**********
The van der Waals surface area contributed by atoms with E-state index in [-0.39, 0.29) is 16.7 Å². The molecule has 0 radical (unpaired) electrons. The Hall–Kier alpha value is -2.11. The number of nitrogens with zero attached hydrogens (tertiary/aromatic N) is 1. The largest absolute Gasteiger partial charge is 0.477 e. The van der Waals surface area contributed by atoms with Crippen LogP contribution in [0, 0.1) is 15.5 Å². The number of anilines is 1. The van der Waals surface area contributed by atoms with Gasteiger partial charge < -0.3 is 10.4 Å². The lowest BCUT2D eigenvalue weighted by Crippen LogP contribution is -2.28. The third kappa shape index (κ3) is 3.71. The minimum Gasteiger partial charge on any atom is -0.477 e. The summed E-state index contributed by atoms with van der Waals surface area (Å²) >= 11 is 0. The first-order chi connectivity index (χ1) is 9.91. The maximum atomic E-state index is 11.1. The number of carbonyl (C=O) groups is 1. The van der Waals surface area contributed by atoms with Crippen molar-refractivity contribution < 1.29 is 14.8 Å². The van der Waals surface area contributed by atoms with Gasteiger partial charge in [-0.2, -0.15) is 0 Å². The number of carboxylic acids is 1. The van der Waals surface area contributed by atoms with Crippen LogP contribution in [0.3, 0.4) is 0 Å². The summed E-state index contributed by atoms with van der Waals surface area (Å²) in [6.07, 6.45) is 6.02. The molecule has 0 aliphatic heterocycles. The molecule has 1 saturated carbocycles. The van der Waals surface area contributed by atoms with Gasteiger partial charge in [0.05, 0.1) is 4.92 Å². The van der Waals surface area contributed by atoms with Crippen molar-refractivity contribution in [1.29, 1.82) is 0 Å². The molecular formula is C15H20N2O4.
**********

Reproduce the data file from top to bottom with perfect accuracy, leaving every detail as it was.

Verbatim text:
The van der Waals surface area contributed by atoms with E-state index in [-0.39, 0.29) is 16.7 Å². The molecule has 0 radical (unpaired) electrons. The Hall–Kier alpha value is -2.11. The number of nitrogens with zero attached hydrogens (tertiary/aromatic N) is 1. The largest absolute Gasteiger partial charge is 0.477 e. The van der Waals surface area contributed by atoms with Crippen LogP contribution in [0, 0.1) is 15.5 Å². The number of anilines is 1. The van der Waals surface area contributed by atoms with Gasteiger partial charge < -0.3 is 10.4 Å². The lowest BCUT2D eigenvalue weighted by Crippen LogP contribution is -2.28. The third kappa shape index (κ3) is 3.71. The minimum Gasteiger partial charge on any atom is -0.477 e. The summed E-state index contributed by atoms with van der Waals surface area (Å²) >= 11 is 0. The first-order chi connectivity index (χ1) is 9.91. The maximum atomic E-state index is 11.1. The number of carbonyl (C=O) groups is 1. The van der Waals surface area contributed by atoms with Crippen molar-refractivity contribution < 1.29 is 14.8 Å². The van der Waals surface area contributed by atoms with Gasteiger partial charge in [-0.2, -0.15) is 0 Å². The number of carboxylic acids is 1. The van der Waals surface area contributed by atoms with Crippen LogP contribution in [0.3, 0.4) is 0 Å². The summed E-state index contributed by atoms with van der Waals surface area (Å²) in [6.07, 6.45) is 6.02. The molecule has 0 aliphatic heterocycles. The molecule has 1 saturated carbocycles. The van der Waals surface area contributed by atoms with Gasteiger partial charge in [0.05, 0.1) is 4.92 Å². The van der Waals surface area contributed by atoms with Crippen molar-refractivity contribution in [1.29, 1.82) is 0 Å². The molecular formula is C15H20N2O4.